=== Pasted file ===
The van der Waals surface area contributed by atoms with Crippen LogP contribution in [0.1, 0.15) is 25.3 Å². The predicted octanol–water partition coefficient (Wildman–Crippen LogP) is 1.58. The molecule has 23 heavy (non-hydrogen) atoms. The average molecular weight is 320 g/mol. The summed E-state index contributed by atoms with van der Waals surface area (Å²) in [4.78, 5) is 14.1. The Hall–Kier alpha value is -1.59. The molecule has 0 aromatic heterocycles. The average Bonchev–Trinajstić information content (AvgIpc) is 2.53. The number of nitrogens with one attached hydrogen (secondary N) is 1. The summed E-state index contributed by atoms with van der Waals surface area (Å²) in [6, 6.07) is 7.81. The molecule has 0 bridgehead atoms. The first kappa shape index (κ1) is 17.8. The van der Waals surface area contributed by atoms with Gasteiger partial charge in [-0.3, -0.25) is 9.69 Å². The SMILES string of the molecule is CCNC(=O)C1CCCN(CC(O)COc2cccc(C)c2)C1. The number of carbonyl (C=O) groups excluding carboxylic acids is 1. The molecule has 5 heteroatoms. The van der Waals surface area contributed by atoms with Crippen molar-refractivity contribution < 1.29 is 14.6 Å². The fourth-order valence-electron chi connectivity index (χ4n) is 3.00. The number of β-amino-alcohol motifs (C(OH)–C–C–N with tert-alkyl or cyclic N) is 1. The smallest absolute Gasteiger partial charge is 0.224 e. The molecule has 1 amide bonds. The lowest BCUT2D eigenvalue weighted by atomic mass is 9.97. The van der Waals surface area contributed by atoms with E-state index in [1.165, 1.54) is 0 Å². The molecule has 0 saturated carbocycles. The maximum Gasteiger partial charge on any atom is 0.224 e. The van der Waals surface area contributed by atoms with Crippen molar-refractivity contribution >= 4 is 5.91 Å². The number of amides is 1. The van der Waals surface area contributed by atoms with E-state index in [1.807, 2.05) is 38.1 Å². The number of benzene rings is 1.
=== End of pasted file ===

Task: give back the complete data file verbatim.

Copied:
The van der Waals surface area contributed by atoms with Crippen LogP contribution in [0.1, 0.15) is 25.3 Å². The predicted octanol–water partition coefficient (Wildman–Crippen LogP) is 1.58. The molecule has 23 heavy (non-hydrogen) atoms. The average molecular weight is 320 g/mol. The summed E-state index contributed by atoms with van der Waals surface area (Å²) in [4.78, 5) is 14.1. The Hall–Kier alpha value is -1.59. The molecule has 0 aromatic heterocycles. The average Bonchev–Trinajstić information content (AvgIpc) is 2.53. The number of nitrogens with one attached hydrogen (secondary N) is 1. The summed E-state index contributed by atoms with van der Waals surface area (Å²) in [6, 6.07) is 7.81. The molecule has 0 bridgehead atoms. The first kappa shape index (κ1) is 17.8. The van der Waals surface area contributed by atoms with Gasteiger partial charge in [-0.3, -0.25) is 9.69 Å². The SMILES string of the molecule is CCNC(=O)C1CCCN(CC(O)COc2cccc(C)c2)C1. The number of carbonyl (C=O) groups excluding carboxylic acids is 1. The molecule has 5 heteroatoms. The van der Waals surface area contributed by atoms with Crippen molar-refractivity contribution < 1.29 is 14.6 Å². The fourth-order valence-electron chi connectivity index (χ4n) is 3.00. The number of β-amino-alcohol motifs (C(OH)–C–C–N with tert-alkyl or cyclic N) is 1. The smallest absolute Gasteiger partial charge is 0.224 e. The molecule has 1 amide bonds. The lowest BCUT2D eigenvalue weighted by atomic mass is 9.97. The van der Waals surface area contributed by atoms with E-state index in [1.165, 1.54) is 0 Å². The molecule has 0 saturated carbocycles. The maximum Gasteiger partial charge on any atom is 0.224 e. The van der Waals surface area contributed by atoms with Crippen molar-refractivity contribution >= 4 is 5.91 Å². The number of amides is 1. The van der Waals surface area contributed by atoms with E-state index in [1.807, 2.05) is 38.1 Å². The number of benzene rings is 1.